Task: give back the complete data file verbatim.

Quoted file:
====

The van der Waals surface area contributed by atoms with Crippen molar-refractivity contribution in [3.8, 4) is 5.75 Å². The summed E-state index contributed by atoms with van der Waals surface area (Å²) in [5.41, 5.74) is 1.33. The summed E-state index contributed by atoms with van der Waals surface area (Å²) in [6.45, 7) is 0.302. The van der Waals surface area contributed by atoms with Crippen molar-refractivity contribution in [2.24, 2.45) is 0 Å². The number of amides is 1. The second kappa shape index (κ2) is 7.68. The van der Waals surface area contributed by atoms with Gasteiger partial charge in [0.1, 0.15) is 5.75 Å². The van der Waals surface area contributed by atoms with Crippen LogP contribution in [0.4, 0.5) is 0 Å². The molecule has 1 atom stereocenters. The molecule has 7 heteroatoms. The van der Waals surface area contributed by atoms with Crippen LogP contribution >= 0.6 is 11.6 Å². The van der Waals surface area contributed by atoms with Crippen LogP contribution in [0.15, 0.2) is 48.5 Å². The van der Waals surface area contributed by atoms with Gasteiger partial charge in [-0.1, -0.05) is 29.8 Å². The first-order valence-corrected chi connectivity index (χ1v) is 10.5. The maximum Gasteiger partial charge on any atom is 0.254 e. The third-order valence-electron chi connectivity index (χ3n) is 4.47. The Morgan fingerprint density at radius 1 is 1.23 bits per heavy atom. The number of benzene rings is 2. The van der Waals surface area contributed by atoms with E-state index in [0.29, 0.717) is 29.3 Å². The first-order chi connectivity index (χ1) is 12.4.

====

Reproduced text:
The van der Waals surface area contributed by atoms with Crippen molar-refractivity contribution in [3.8, 4) is 5.75 Å². The summed E-state index contributed by atoms with van der Waals surface area (Å²) in [5.41, 5.74) is 1.33. The summed E-state index contributed by atoms with van der Waals surface area (Å²) in [6.45, 7) is 0.302. The van der Waals surface area contributed by atoms with Crippen molar-refractivity contribution in [2.24, 2.45) is 0 Å². The number of amides is 1. The second kappa shape index (κ2) is 7.68. The van der Waals surface area contributed by atoms with Gasteiger partial charge in [0.1, 0.15) is 5.75 Å². The van der Waals surface area contributed by atoms with Crippen LogP contribution in [0.4, 0.5) is 0 Å². The molecule has 1 atom stereocenters. The molecule has 7 heteroatoms. The van der Waals surface area contributed by atoms with Crippen LogP contribution >= 0.6 is 11.6 Å². The van der Waals surface area contributed by atoms with Crippen LogP contribution in [0.15, 0.2) is 48.5 Å². The van der Waals surface area contributed by atoms with Gasteiger partial charge in [-0.1, -0.05) is 29.8 Å². The first-order valence-corrected chi connectivity index (χ1v) is 10.5. The maximum Gasteiger partial charge on any atom is 0.254 e. The third-order valence-electron chi connectivity index (χ3n) is 4.47. The Morgan fingerprint density at radius 1 is 1.23 bits per heavy atom. The number of benzene rings is 2. The van der Waals surface area contributed by atoms with E-state index in [0.29, 0.717) is 29.3 Å². The first-order chi connectivity index (χ1) is 12.4.